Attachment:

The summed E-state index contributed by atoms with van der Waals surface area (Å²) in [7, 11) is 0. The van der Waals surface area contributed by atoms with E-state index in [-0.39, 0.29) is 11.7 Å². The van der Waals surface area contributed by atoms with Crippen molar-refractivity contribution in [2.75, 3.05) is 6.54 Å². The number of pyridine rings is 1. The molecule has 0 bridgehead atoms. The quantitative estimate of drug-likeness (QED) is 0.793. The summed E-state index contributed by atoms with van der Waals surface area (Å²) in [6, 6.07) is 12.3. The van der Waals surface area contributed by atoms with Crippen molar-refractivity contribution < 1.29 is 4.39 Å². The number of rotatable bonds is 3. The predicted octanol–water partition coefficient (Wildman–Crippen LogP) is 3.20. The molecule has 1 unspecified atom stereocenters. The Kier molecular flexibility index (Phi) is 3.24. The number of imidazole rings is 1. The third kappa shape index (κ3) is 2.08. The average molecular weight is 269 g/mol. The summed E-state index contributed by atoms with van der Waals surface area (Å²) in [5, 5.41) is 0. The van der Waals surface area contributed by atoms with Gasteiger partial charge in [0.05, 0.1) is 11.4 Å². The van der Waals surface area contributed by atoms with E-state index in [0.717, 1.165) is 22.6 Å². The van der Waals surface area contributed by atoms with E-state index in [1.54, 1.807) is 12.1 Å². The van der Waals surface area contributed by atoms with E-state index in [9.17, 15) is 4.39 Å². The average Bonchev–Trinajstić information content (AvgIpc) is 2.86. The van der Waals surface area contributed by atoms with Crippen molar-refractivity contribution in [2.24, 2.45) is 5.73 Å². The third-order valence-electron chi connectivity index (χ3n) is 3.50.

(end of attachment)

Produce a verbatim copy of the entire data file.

The summed E-state index contributed by atoms with van der Waals surface area (Å²) in [7, 11) is 0. The van der Waals surface area contributed by atoms with E-state index in [-0.39, 0.29) is 11.7 Å². The van der Waals surface area contributed by atoms with Crippen molar-refractivity contribution in [2.75, 3.05) is 6.54 Å². The number of pyridine rings is 1. The molecule has 0 bridgehead atoms. The quantitative estimate of drug-likeness (QED) is 0.793. The summed E-state index contributed by atoms with van der Waals surface area (Å²) in [6, 6.07) is 12.3. The van der Waals surface area contributed by atoms with Crippen molar-refractivity contribution < 1.29 is 4.39 Å². The number of rotatable bonds is 3. The predicted octanol–water partition coefficient (Wildman–Crippen LogP) is 3.20. The molecule has 1 unspecified atom stereocenters. The Kier molecular flexibility index (Phi) is 3.24. The number of imidazole rings is 1. The third kappa shape index (κ3) is 2.08. The average molecular weight is 269 g/mol. The summed E-state index contributed by atoms with van der Waals surface area (Å²) in [5, 5.41) is 0. The van der Waals surface area contributed by atoms with Gasteiger partial charge in [0.05, 0.1) is 11.4 Å². The van der Waals surface area contributed by atoms with E-state index in [0.717, 1.165) is 22.6 Å². The van der Waals surface area contributed by atoms with E-state index in [1.54, 1.807) is 12.1 Å². The van der Waals surface area contributed by atoms with E-state index in [9.17, 15) is 4.39 Å². The average Bonchev–Trinajstić information content (AvgIpc) is 2.86. The van der Waals surface area contributed by atoms with Crippen molar-refractivity contribution in [2.24, 2.45) is 5.73 Å². The third-order valence-electron chi connectivity index (χ3n) is 3.50.